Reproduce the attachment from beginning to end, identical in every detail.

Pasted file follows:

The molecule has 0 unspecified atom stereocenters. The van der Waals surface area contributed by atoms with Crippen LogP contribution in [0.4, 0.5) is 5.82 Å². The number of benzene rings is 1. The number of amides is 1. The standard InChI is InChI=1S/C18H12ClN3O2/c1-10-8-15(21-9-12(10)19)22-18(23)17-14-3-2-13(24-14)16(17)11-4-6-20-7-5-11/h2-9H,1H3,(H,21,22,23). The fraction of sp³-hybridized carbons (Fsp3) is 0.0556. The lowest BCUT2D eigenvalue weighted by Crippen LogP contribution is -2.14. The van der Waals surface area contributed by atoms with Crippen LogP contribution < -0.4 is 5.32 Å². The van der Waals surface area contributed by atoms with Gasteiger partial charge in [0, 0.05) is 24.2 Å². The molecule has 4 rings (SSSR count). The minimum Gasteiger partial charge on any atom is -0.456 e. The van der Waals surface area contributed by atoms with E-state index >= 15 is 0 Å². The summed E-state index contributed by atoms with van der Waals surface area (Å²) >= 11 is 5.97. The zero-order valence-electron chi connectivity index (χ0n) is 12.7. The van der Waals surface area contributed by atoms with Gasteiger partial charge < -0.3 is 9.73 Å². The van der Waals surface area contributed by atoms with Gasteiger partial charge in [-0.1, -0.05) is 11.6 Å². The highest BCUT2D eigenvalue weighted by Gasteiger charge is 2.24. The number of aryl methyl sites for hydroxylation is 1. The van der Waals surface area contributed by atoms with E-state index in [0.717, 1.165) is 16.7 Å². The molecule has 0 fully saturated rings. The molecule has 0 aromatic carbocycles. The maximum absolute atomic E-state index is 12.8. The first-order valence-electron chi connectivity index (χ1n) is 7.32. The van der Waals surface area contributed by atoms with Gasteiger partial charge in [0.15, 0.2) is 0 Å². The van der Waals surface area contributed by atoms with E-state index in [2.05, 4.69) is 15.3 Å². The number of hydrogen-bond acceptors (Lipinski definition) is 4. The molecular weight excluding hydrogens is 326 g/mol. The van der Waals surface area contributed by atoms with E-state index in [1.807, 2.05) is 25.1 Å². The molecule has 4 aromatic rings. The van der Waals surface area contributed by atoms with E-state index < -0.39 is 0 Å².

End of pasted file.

The molecule has 0 unspecified atom stereocenters. The van der Waals surface area contributed by atoms with Crippen LogP contribution in [0.4, 0.5) is 5.82 Å². The number of benzene rings is 1. The number of amides is 1. The standard InChI is InChI=1S/C18H12ClN3O2/c1-10-8-15(21-9-12(10)19)22-18(23)17-14-3-2-13(24-14)16(17)11-4-6-20-7-5-11/h2-9H,1H3,(H,21,22,23). The fraction of sp³-hybridized carbons (Fsp3) is 0.0556. The lowest BCUT2D eigenvalue weighted by Crippen LogP contribution is -2.14. The van der Waals surface area contributed by atoms with Crippen LogP contribution < -0.4 is 5.32 Å². The van der Waals surface area contributed by atoms with Gasteiger partial charge in [0, 0.05) is 24.2 Å². The molecule has 4 rings (SSSR count). The minimum Gasteiger partial charge on any atom is -0.456 e. The van der Waals surface area contributed by atoms with E-state index >= 15 is 0 Å². The summed E-state index contributed by atoms with van der Waals surface area (Å²) >= 11 is 5.97. The zero-order valence-electron chi connectivity index (χ0n) is 12.7. The van der Waals surface area contributed by atoms with Gasteiger partial charge < -0.3 is 9.73 Å². The van der Waals surface area contributed by atoms with Gasteiger partial charge in [-0.1, -0.05) is 11.6 Å². The highest BCUT2D eigenvalue weighted by Gasteiger charge is 2.24. The number of aryl methyl sites for hydroxylation is 1. The van der Waals surface area contributed by atoms with E-state index in [0.717, 1.165) is 16.7 Å². The molecule has 0 fully saturated rings. The molecule has 0 aromatic carbocycles. The maximum absolute atomic E-state index is 12.8. The first-order valence-electron chi connectivity index (χ1n) is 7.32. The van der Waals surface area contributed by atoms with Gasteiger partial charge in [0.15, 0.2) is 0 Å². The van der Waals surface area contributed by atoms with E-state index in [2.05, 4.69) is 15.3 Å². The number of hydrogen-bond acceptors (Lipinski definition) is 4. The molecular weight excluding hydrogens is 326 g/mol. The van der Waals surface area contributed by atoms with E-state index in [1.807, 2.05) is 25.1 Å². The molecule has 4 aromatic rings. The van der Waals surface area contributed by atoms with E-state index < -0.39 is 0 Å².